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United Nations: Possible human rights violations in Xinjiang

United Nations: Possible human rights violations in Xinjiang

The UN Human Rights Office sees evidence of crimes against humanity in China’s Xinjiang region. It came from a bombshell report released by outgoing UN High Commissioner for Human Rights Michelle Bachelet just before midnight on Wednesday – ten minutes before the end of her term in office.

It added that “the extent of arbitrary and discriminatory detention of members of Uyghurs and other predominantly Muslim groups (…) could constitute international crimes, particularly crimes against humanity.” People were denied basic rights from 2017 to 2019 and possibly beyond.

According to human rights organizations and Uyghur refugees, hundreds of thousands of Uyghurs and members of other minorities have been sent to reeducation camps. Many are said to have been sent to other provinces for forced labour. China rejects the allegations and talks about lies.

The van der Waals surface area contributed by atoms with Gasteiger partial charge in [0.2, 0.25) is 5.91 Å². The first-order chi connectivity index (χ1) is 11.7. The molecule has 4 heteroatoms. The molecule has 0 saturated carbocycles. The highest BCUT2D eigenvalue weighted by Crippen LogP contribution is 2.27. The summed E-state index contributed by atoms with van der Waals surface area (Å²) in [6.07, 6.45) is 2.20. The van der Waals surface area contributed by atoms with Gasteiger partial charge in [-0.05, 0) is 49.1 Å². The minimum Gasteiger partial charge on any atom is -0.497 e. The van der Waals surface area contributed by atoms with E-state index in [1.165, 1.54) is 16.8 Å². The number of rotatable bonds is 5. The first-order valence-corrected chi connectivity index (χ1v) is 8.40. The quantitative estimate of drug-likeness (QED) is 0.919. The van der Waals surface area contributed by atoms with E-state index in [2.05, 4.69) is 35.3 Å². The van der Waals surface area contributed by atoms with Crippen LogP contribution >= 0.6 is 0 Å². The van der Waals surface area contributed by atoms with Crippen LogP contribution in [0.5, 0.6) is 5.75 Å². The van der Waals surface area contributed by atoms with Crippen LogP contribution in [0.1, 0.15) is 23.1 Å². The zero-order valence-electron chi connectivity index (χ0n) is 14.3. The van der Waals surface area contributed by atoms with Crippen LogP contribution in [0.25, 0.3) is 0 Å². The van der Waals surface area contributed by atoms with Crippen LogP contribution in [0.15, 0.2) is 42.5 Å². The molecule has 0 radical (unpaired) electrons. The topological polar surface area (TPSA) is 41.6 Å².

The report was supposed to be published last year. But Bachelet hesitated because she had been negotiating with China for months about her ability to travel to the country. This trip came in June. The sticking points were, among other things, that the UN Human Rights Office wanted to decide for itself where to go, and with whom she could speak without oversight from the authorities.

Your office said that China has acceded to the demands. She also traveled to Xinjiang, but at the end of the visit refrained from criticizing Beijing’s actions in the region. This brought criticism to Bachelet. There was no clarification of the accusation of serious human rights violations there, as was said in Berlin, for example.

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Bachelet has been under tremendous pressure, as I reported last week. While many government officials were awaiting publication with increasing eagerness, she also received a letter from about 40 governments urging her not to publish. It did not mention the names of individual countries.

Bachelet has been in office since 2018. She has not run for a second term. UN Secretary-General Antonio Guterres has yet to appoint a successor.